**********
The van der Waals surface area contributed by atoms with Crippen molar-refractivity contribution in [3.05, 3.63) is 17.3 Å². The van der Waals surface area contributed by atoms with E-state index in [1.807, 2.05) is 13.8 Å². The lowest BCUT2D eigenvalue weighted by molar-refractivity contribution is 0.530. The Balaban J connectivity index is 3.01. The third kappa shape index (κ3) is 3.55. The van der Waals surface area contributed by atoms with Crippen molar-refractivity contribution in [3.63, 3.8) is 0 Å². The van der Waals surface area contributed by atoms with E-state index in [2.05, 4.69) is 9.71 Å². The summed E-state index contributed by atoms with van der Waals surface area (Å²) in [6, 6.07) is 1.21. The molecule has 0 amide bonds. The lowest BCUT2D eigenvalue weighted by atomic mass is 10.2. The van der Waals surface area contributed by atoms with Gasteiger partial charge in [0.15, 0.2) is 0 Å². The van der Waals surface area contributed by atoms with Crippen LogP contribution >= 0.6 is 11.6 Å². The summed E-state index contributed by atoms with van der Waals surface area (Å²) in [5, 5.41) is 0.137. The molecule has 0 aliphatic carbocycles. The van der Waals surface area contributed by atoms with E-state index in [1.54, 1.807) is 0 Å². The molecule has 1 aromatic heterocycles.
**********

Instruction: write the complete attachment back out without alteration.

The van der Waals surface area contributed by atoms with Crippen molar-refractivity contribution in [3.05, 3.63) is 17.3 Å². The van der Waals surface area contributed by atoms with E-state index in [1.807, 2.05) is 13.8 Å². The lowest BCUT2D eigenvalue weighted by molar-refractivity contribution is 0.530. The Balaban J connectivity index is 3.01. The third kappa shape index (κ3) is 3.55. The van der Waals surface area contributed by atoms with Crippen molar-refractivity contribution in [3.63, 3.8) is 0 Å². The van der Waals surface area contributed by atoms with E-state index in [2.05, 4.69) is 9.71 Å². The summed E-state index contributed by atoms with van der Waals surface area (Å²) in [6, 6.07) is 1.21. The molecule has 0 amide bonds. The lowest BCUT2D eigenvalue weighted by atomic mass is 10.2. The van der Waals surface area contributed by atoms with Gasteiger partial charge in [0.15, 0.2) is 0 Å². The van der Waals surface area contributed by atoms with Crippen LogP contribution >= 0.6 is 11.6 Å². The summed E-state index contributed by atoms with van der Waals surface area (Å²) in [5, 5.41) is 0.137. The molecule has 0 aliphatic carbocycles. The van der Waals surface area contributed by atoms with E-state index in [1.54, 1.807) is 0 Å². The molecule has 1 aromatic heterocycles.